Thursday, January 27, 2011

One World, Many Stories and River's Edge

One World Many Stories is the national theme for library summer reading programs for children and it fits perfectly with storytelling. I've been reading and planning for weeks on this theme, trying to find the best possible program to offer to libraries. For most storytellers, summer reading is the summertime bread and butter. While I have always done some library programs in the summer, this year I hope to do more because I'll have more time.

With a theme like this to work with, the possibilities are endless. Do I focus on one country, one continent, one culture? Or do a wide-reaching program to encompass the entire world? Or both? If I focus on one country, which one should it be? Do I offer a craft with the program--some libraries with few staff and little time like that. What songs do I know to go with a multicultural theme? Can I do something with rhythm instruments? puppets?

Those are the kinds of questions I have been mulling over. The program has taken shape--actually, there are two programs I can offer. The first is Around the World with Granny Sue. I'll have flags from different countries, maps, globes and other items on display. We can spin the globe and select a continent to tell a story, or we can reach into my storybag and pull out one of the objects in it and tell the story that goes with the object. We'll have songs and movement, puppets and participation. For those wanting a craft, we'll make a blue dragon from a Korean festival. Or a rainstick from South America. Or...endless possibilities.

Second possibility: libraries can select a country and I will focus my stories and activities on that country or culture. This could get interesting. Festivals, fables,traditions, mythic creatures like fairies, ogres, and dragons --all  possibilities to explore in stories and music. The promotional postcard is mailed and now I'm making telephone calls. So far the response has been very good, so I'm encouraged.



The other project occupying these winter evenings is the Stories at the River's Edge grant. I've been working on this off and on for the past few weeks, and now it's crunch time. More calls to find matching funds, more calls to line up storytellers, more calls to get the necessary letters of support, more planning, more writing and figuring. It is coming together, just a few more pieces to put together, copies to make, calls to make and it will be done. It's exciting to see this coming together and to be able to add new venues and new partners to the project. Will we get funded? That depends on how much money is available to the funding agency and how many other people are asking for it. We can only do our best and then see what happens.

8 comments:

Country Whispers said...

Sounds like your planning a busy summer schedule.
I like the idea of Around the World with Granny Sue.
Katie still talks of the song that you sang about the waterways from your house to the ocean.
We were doing a 5th grade history lesson and Katie popped in with an answer and it was because of your song that she knew the answer.

Angela said...

That does sound like a great theme for the Summer program! So many different possibilities of great things to do along with the stories.

Stay warm!
Angela

Granny Sue said...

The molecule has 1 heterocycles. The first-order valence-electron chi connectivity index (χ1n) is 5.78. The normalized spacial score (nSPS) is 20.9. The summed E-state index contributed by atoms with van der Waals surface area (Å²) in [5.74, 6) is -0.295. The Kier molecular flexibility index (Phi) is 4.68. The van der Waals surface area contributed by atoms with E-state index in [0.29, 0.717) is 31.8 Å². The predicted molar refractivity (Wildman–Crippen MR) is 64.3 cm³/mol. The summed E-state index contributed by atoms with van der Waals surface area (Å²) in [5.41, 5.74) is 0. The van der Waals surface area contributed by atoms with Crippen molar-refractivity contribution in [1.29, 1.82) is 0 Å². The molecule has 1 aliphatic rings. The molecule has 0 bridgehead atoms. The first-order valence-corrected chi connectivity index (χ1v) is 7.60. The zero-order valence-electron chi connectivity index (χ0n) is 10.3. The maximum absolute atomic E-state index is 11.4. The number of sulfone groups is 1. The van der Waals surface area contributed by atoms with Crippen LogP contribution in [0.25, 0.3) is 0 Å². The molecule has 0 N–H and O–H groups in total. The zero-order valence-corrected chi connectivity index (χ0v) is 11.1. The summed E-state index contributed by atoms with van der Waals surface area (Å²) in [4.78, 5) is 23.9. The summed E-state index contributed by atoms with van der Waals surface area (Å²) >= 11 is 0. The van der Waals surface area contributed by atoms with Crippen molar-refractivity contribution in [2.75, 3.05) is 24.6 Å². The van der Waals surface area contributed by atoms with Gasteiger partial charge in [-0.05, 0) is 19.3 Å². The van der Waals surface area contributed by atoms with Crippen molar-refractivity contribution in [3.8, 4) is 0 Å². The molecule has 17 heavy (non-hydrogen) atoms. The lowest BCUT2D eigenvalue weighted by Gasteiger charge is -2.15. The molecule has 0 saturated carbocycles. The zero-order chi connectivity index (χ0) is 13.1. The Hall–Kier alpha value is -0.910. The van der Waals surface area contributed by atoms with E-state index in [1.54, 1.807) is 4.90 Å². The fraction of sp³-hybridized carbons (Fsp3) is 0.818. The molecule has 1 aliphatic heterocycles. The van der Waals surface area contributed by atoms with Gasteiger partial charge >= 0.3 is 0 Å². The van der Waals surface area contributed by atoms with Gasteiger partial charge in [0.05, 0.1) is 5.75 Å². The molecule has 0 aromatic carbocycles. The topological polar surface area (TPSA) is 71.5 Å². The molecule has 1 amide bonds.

I love hearing that, Jessica. It is good to know children remember things from my program. What I love is to hear them re-telling a story afterwards. Once we saw a little guy walking down the road with his dad, excitedly re-telling a story I'd just told. He didn't know we were behind him! It was great.

Angela, there's so much it's hard to pick what to do. It's like opening a trunk of beautiful clothes, each dress more beautiful than the last. This world is full of stories and music. Choosing what to use is not easy.

Rowan said...

It sounds like an interesting theme for the summer reading programme. Must admit I'd have been inclined to focus on Scandinavia as they have such a huge number of wonderful myths and legends - but that's just because it attracts me of course:)
Hope you get your funding, it's hard work applying for funding of any kind in any country I think.

FOLKWAYS NOTEBOOK said...

Granny Sue -- You certainly have an active lifestyle. Writing grants is full time. I used to write them wearing a different hat than I do now. Programming such delightful story times also is time consuming. I get the feeling that you love what you are doing and that is all that counts. -- barbara

Granny Sue said...

You're right about Scandanavia, Rowan--I'm currently reading a collection of Norwegian stories and they're wonderful-funny, surprising, lots of great imagery, trolls and giants and all kinds of action. Great tales!

hart said...

I think 'Around the World' is what so many tellers will be doing this summer. I would narrow it down some, and focus on stories all about say--good luck or fairy-sized characters or something child oriented. They'll love your stories once they get them into the library.--Jane

Granny Sue said...

Could be, Jane. I've booked 10 shows so far and have 5 more possibilities in the pipeline; since I just started the promotions I don't want to change my plans at this time. I am always flexible, though, so if a library requests something else, I can accommodate them. My country tour will touch on festivals of the world as well as the stories, and some of the customs of the various places too. The librarians I've spoken with like this program as a kickoff or finale for their summers.

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